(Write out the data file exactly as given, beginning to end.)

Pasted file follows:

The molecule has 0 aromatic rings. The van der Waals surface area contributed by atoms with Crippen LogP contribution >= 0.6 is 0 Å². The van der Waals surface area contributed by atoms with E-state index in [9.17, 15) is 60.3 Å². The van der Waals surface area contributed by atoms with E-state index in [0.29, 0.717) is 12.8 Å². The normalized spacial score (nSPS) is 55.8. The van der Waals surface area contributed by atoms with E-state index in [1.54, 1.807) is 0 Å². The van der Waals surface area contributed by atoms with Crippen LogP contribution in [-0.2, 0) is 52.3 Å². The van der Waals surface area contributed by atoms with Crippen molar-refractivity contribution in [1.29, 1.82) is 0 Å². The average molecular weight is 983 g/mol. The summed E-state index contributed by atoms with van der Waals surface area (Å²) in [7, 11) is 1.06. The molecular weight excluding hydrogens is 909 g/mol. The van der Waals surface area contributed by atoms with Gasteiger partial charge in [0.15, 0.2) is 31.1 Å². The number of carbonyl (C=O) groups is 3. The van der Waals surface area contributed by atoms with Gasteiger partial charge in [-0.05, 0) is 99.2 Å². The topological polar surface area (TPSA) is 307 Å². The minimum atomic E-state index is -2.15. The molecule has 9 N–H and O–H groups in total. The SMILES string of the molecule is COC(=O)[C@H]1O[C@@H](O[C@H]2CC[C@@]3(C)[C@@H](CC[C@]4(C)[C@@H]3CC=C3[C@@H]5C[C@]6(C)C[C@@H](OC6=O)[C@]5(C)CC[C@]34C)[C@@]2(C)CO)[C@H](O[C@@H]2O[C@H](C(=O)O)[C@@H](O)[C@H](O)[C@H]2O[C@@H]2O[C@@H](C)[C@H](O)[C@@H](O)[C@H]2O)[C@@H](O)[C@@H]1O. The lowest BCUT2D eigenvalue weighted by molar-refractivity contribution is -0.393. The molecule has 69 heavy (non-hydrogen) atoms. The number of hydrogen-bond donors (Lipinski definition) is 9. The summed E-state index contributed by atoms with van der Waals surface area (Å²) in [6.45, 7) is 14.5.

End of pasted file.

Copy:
The molecule has 0 aromatic rings. The van der Waals surface area contributed by atoms with Crippen LogP contribution >= 0.6 is 0 Å². The van der Waals surface area contributed by atoms with E-state index in [9.17, 15) is 60.3 Å². The van der Waals surface area contributed by atoms with E-state index in [0.29, 0.717) is 12.8 Å². The normalized spacial score (nSPS) is 55.8. The van der Waals surface area contributed by atoms with E-state index in [1.54, 1.807) is 0 Å². The van der Waals surface area contributed by atoms with Crippen LogP contribution in [-0.2, 0) is 52.3 Å². The van der Waals surface area contributed by atoms with Crippen molar-refractivity contribution in [1.29, 1.82) is 0 Å². The average molecular weight is 983 g/mol. The summed E-state index contributed by atoms with van der Waals surface area (Å²) in [7, 11) is 1.06. The molecular weight excluding hydrogens is 909 g/mol. The van der Waals surface area contributed by atoms with Gasteiger partial charge in [0.15, 0.2) is 31.1 Å². The number of carbonyl (C=O) groups is 3. The van der Waals surface area contributed by atoms with Gasteiger partial charge in [-0.05, 0) is 99.2 Å². The topological polar surface area (TPSA) is 307 Å². The minimum atomic E-state index is -2.15. The molecule has 9 N–H and O–H groups in total. The SMILES string of the molecule is COC(=O)[C@H]1O[C@@H](O[C@H]2CC[C@@]3(C)[C@@H](CC[C@]4(C)[C@@H]3CC=C3[C@@H]5C[C@]6(C)C[C@@H](OC6=O)[C@]5(C)CC[C@]34C)[C@@]2(C)CO)[C@H](O[C@@H]2O[C@H](C(=O)O)[C@@H](O)[C@H](O)[C@H]2O[C@@H]2O[C@@H](C)[C@H](O)[C@@H](O)[C@H]2O)[C@@H](O)[C@@H]1O. The lowest BCUT2D eigenvalue weighted by molar-refractivity contribution is -0.393. The molecule has 69 heavy (non-hydrogen) atoms. The number of hydrogen-bond donors (Lipinski definition) is 9. The summed E-state index contributed by atoms with van der Waals surface area (Å²) in [6.45, 7) is 14.5.